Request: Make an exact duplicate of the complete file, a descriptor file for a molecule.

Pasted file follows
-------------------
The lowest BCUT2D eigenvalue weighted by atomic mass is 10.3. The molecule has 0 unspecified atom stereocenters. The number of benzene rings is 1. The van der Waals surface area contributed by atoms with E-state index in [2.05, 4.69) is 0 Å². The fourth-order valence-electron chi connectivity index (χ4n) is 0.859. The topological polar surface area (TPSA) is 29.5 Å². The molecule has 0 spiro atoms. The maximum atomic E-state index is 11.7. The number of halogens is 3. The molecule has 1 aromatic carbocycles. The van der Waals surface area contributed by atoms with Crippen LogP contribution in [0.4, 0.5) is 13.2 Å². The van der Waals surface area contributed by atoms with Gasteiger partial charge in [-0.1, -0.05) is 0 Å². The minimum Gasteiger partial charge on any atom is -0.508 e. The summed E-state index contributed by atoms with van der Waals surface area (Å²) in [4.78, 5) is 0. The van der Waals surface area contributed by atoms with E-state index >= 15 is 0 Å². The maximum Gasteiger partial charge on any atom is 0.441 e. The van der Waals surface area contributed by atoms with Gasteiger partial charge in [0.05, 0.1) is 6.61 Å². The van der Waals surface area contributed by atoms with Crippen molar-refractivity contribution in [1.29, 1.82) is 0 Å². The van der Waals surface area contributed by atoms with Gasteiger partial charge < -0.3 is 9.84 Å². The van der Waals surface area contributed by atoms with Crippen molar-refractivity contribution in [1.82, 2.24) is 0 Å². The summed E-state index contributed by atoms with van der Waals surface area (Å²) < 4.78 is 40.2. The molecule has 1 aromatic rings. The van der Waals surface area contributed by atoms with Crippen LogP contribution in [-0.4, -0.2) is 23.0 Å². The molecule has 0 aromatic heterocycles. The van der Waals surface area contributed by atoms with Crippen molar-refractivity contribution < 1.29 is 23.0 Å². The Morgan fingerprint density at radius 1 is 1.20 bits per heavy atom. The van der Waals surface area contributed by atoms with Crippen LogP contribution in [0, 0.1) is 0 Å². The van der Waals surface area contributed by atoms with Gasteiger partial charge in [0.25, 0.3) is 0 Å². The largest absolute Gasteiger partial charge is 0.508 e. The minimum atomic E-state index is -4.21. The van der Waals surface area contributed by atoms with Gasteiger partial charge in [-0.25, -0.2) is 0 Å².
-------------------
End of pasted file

The lowest BCUT2D eigenvalue weighted by atomic mass is 10.3. The molecule has 0 unspecified atom stereocenters. The number of benzene rings is 1. The van der Waals surface area contributed by atoms with E-state index in [2.05, 4.69) is 0 Å². The fourth-order valence-electron chi connectivity index (χ4n) is 0.859. The topological polar surface area (TPSA) is 29.5 Å². The molecule has 0 spiro atoms. The maximum atomic E-state index is 11.7. The number of halogens is 3. The molecule has 1 aromatic carbocycles. The van der Waals surface area contributed by atoms with Crippen LogP contribution in [0.4, 0.5) is 13.2 Å². The van der Waals surface area contributed by atoms with Gasteiger partial charge in [-0.1, -0.05) is 0 Å². The minimum Gasteiger partial charge on any atom is -0.508 e. The summed E-state index contributed by atoms with van der Waals surface area (Å²) in [4.78, 5) is 0. The van der Waals surface area contributed by atoms with E-state index >= 15 is 0 Å². The maximum Gasteiger partial charge on any atom is 0.441 e. The van der Waals surface area contributed by atoms with Gasteiger partial charge in [0.05, 0.1) is 6.61 Å². The van der Waals surface area contributed by atoms with Crippen molar-refractivity contribution in [1.29, 1.82) is 0 Å². The van der Waals surface area contributed by atoms with Gasteiger partial charge < -0.3 is 9.84 Å². The van der Waals surface area contributed by atoms with Crippen molar-refractivity contribution in [1.82, 2.24) is 0 Å². The summed E-state index contributed by atoms with van der Waals surface area (Å²) < 4.78 is 40.2. The molecule has 1 aromatic rings. The van der Waals surface area contributed by atoms with Crippen LogP contribution in [-0.4, -0.2) is 23.0 Å². The molecule has 0 aromatic heterocycles. The van der Waals surface area contributed by atoms with Crippen molar-refractivity contribution < 1.29 is 23.0 Å². The Morgan fingerprint density at radius 1 is 1.20 bits per heavy atom. The van der Waals surface area contributed by atoms with Crippen LogP contribution in [0, 0.1) is 0 Å². The van der Waals surface area contributed by atoms with Gasteiger partial charge in [0.25, 0.3) is 0 Å². The largest absolute Gasteiger partial charge is 0.508 e. The minimum atomic E-state index is -4.21. The van der Waals surface area contributed by atoms with Gasteiger partial charge in [-0.25, -0.2) is 0 Å².